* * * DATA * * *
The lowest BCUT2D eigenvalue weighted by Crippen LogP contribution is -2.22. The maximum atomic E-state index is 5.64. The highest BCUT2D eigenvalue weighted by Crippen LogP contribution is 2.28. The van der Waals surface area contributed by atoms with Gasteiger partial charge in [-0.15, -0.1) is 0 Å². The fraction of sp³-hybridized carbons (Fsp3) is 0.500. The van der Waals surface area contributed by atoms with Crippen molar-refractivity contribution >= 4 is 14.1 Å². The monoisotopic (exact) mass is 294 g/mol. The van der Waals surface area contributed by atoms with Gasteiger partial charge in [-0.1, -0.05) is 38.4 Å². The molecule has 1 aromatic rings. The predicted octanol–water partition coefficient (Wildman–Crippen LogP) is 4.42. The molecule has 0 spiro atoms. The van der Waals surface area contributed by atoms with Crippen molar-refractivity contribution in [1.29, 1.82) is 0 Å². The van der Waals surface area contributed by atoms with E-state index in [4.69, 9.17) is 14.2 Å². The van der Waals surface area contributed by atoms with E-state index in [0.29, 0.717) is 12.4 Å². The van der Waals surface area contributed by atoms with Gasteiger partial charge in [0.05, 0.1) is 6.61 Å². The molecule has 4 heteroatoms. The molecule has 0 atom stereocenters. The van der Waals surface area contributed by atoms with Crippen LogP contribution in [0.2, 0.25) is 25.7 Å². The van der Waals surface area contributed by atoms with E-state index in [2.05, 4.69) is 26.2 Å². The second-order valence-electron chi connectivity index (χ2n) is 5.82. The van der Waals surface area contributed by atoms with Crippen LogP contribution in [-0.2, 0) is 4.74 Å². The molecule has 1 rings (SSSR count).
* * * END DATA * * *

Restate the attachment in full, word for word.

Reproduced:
The lowest BCUT2D eigenvalue weighted by Crippen LogP contribution is -2.22. The maximum atomic E-state index is 5.64. The highest BCUT2D eigenvalue weighted by Crippen LogP contribution is 2.28. The van der Waals surface area contributed by atoms with Gasteiger partial charge in [-0.15, -0.1) is 0 Å². The fraction of sp³-hybridized carbons (Fsp3) is 0.500. The van der Waals surface area contributed by atoms with Crippen molar-refractivity contribution >= 4 is 14.1 Å². The monoisotopic (exact) mass is 294 g/mol. The van der Waals surface area contributed by atoms with Gasteiger partial charge in [-0.1, -0.05) is 38.4 Å². The molecule has 1 aromatic rings. The predicted octanol–water partition coefficient (Wildman–Crippen LogP) is 4.42. The molecule has 0 spiro atoms. The van der Waals surface area contributed by atoms with Crippen molar-refractivity contribution in [1.29, 1.82) is 0 Å². The van der Waals surface area contributed by atoms with E-state index in [4.69, 9.17) is 14.2 Å². The van der Waals surface area contributed by atoms with E-state index in [0.29, 0.717) is 12.4 Å². The van der Waals surface area contributed by atoms with Gasteiger partial charge in [0.05, 0.1) is 6.61 Å². The molecule has 4 heteroatoms. The molecule has 0 atom stereocenters. The van der Waals surface area contributed by atoms with Crippen LogP contribution in [0.2, 0.25) is 25.7 Å². The van der Waals surface area contributed by atoms with E-state index in [2.05, 4.69) is 26.2 Å². The second-order valence-electron chi connectivity index (χ2n) is 5.82. The van der Waals surface area contributed by atoms with Crippen LogP contribution in [-0.2, 0) is 4.74 Å². The molecule has 1 rings (SSSR count).